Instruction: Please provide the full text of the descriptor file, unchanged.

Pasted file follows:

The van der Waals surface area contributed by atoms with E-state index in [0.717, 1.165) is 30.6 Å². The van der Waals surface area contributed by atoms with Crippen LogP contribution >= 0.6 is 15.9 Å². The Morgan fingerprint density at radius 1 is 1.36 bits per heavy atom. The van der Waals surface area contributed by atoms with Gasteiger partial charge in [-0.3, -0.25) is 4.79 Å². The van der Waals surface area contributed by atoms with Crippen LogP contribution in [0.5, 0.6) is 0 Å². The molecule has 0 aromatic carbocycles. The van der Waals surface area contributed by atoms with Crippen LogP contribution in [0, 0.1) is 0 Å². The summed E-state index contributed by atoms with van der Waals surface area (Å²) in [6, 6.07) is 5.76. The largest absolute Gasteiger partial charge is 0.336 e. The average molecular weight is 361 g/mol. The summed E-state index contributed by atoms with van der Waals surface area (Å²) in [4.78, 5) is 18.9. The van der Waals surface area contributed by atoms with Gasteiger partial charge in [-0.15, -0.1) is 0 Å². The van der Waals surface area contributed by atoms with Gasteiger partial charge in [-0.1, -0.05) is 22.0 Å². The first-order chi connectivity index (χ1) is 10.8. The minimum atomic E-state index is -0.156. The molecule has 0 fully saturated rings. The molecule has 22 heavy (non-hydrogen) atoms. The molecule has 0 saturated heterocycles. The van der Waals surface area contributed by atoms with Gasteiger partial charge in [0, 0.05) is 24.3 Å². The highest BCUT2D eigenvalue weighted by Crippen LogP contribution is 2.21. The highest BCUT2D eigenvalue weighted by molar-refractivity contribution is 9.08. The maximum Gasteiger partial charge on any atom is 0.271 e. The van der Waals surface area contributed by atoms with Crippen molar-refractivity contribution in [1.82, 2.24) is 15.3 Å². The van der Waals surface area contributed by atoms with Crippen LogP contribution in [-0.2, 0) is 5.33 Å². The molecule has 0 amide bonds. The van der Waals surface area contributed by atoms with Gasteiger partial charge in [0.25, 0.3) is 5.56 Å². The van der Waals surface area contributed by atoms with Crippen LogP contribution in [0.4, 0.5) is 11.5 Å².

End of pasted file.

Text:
The van der Waals surface area contributed by atoms with E-state index in [0.717, 1.165) is 30.6 Å². The van der Waals surface area contributed by atoms with Crippen LogP contribution >= 0.6 is 15.9 Å². The Morgan fingerprint density at radius 1 is 1.36 bits per heavy atom. The van der Waals surface area contributed by atoms with Gasteiger partial charge in [-0.3, -0.25) is 4.79 Å². The van der Waals surface area contributed by atoms with Crippen LogP contribution in [0.5, 0.6) is 0 Å². The molecule has 0 aromatic carbocycles. The van der Waals surface area contributed by atoms with Crippen LogP contribution in [0, 0.1) is 0 Å². The summed E-state index contributed by atoms with van der Waals surface area (Å²) in [6, 6.07) is 5.76. The largest absolute Gasteiger partial charge is 0.336 e. The average molecular weight is 361 g/mol. The summed E-state index contributed by atoms with van der Waals surface area (Å²) in [4.78, 5) is 18.9. The van der Waals surface area contributed by atoms with Gasteiger partial charge in [-0.15, -0.1) is 0 Å². The van der Waals surface area contributed by atoms with Gasteiger partial charge in [-0.1, -0.05) is 22.0 Å². The first-order chi connectivity index (χ1) is 10.8. The minimum atomic E-state index is -0.156. The molecule has 0 fully saturated rings. The molecule has 22 heavy (non-hydrogen) atoms. The molecule has 0 saturated heterocycles. The van der Waals surface area contributed by atoms with Gasteiger partial charge in [0, 0.05) is 24.3 Å². The highest BCUT2D eigenvalue weighted by Crippen LogP contribution is 2.21. The highest BCUT2D eigenvalue weighted by molar-refractivity contribution is 9.08. The maximum Gasteiger partial charge on any atom is 0.271 e. The van der Waals surface area contributed by atoms with Crippen molar-refractivity contribution in [1.82, 2.24) is 15.3 Å². The van der Waals surface area contributed by atoms with Crippen LogP contribution in [-0.2, 0) is 5.33 Å². The molecule has 0 amide bonds. The van der Waals surface area contributed by atoms with Gasteiger partial charge in [0.25, 0.3) is 5.56 Å². The van der Waals surface area contributed by atoms with Crippen LogP contribution in [0.4, 0.5) is 11.5 Å².